The International Day for Disaster Reduction was started in 1989, after a call by the United Nations General Assembly for a day to promote a global culture of risk-awareness and disaster reduction...
You are here
Narine’s Knight Riders stumble vs Daredevils
The burning question for Delhi Daredevils was their mettle under pressure. They were on a losing streak that was now at seven matches across two seasons. They still had to contend with their biggest influence—Kevin Pietersen—being restricted to the bench. They had to best one of the wilier attacks in the IPL, which believed—at 167—it had enough to defend. However, fifties from stand-in captain Dinesh Karthik and new recruit JP Duminy took them home in an emphatic flurry. The Daredevils captain was on the receiving end of a snorter from Albie Morkel in the last match, but today he was at his busy best. He nudged those singles and twos, his footwork against spin was precise and more importantly he held the chase together until Duminy arrived at No 5 and took Morne Morkel for 21 runs in the 18th over to shift the balance.
Sunil Narine was Knight Riders’ go-to man again, gamely delivering a 19th over that allowed only six runs to leave the equation at run-a-ball. The pressure shifted to Piyush Chawla who beat Jimmy Neesham with a legbreak that didn’t turn, and then snapped him up with a seam-up delivery. Duminy hared across to the other end so that he was on strike, and belted another quick delivery over square leg to take the honours with three balls to spare. A big target requires some risks at the top and can sometimes contribute to wickets without much doing from the bowlers. M Vijay was one such casualty when his search for a non-existent single resulted in his run-out. Ross Taylor could not get going for a second game in a row, and was undone by an offcutter from Jacques Kallis. Daredevils, though, still managed a quick start, thanks to Mayank Agarwal’s 26 off 14, which ensured the Powerplay fetched 49 runs.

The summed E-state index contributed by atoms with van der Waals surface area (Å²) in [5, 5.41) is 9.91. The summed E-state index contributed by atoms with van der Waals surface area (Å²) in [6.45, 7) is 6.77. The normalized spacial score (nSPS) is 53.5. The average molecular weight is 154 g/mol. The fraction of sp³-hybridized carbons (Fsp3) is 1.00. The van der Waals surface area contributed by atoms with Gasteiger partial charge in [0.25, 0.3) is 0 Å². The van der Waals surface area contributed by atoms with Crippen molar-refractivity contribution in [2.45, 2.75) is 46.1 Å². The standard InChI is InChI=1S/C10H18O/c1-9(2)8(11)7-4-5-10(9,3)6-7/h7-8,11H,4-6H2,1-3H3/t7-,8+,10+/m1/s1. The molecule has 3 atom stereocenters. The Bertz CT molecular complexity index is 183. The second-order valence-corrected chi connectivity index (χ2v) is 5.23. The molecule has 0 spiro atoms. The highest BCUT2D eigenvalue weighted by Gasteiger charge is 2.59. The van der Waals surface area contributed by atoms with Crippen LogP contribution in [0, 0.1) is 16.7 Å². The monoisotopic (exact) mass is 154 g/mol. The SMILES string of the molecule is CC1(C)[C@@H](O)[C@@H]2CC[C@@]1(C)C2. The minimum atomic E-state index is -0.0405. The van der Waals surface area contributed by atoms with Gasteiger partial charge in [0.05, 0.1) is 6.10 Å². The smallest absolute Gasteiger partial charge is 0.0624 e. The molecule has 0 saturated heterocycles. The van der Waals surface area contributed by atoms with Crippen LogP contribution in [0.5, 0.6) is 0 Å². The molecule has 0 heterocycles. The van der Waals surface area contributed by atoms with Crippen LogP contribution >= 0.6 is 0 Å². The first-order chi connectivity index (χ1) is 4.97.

Karthik and Duminy got together with 107 needed off 13 overs, and began milking the spinners. Narine was kept back until the 11th over, by which time Karthik had a measure of the situation. His strike rate spent only two balls under 100 as he trusted his nurdles on either side of the wicket to keep the score ticking. Chawla’s first over highlighted Karthik’s range against spin when he carted a six over square leg, and then cut a four through point. A languid four over extra cover brought up his fifty, and was probably the shot of the match. Duminy was at his innovative best. His first boundary was a scoop over the keeper. He would need to pull out his finishing skills. He lost Karthik in the 15th over, Manoj Tiwary could only last six balls, and Knight Riders scented a turnaround with 40 needed off the final four overs.
It was then that Duminy exploded. Morne Morkel had set up Knight Riders’ victory on Wednesday with a brutal first spell. His pace and lift was just as troublesome to deal with today as he claimed two wickets, but at the crunch he almost seemed to play into Duminy’s hands. A length ball, a short one and a full toss were blitzed for four, six and six. Pace on ball might have let Knight Riders down at the crucial moment, but it worked for Daredevils when asked Nathan Coulter-Nile and Jaydev Unadkat to join Mohammed Shami. The pitch might have been slow, but under lights the ball began to seam. Mohammed Shami exploited it in the first over to hand Jacques Kallis his ninth duck, and mark him as the specialist batsman with the most ducks in the tournament. Gautam Gambhir, was still searching for his first runs this season, when he tucked one off the hip, straight to leg gully, to join Kallis at nine ducks.
Manish Pandey and Robin Uthappa rebuilt the innings with a 64-run partnership, telling themselves the release was around the corner. Uthappa survived a scare Taylor dropped him on seven. Even though Pandey fell in the 11th over, Uthappa, assisted by cameos from Shakib Al Hasan and Suryakumar Yadav, set up a total that visibly energised the Knight Riders’ dug-out at the innings-break. But Daredevils just wanted it more.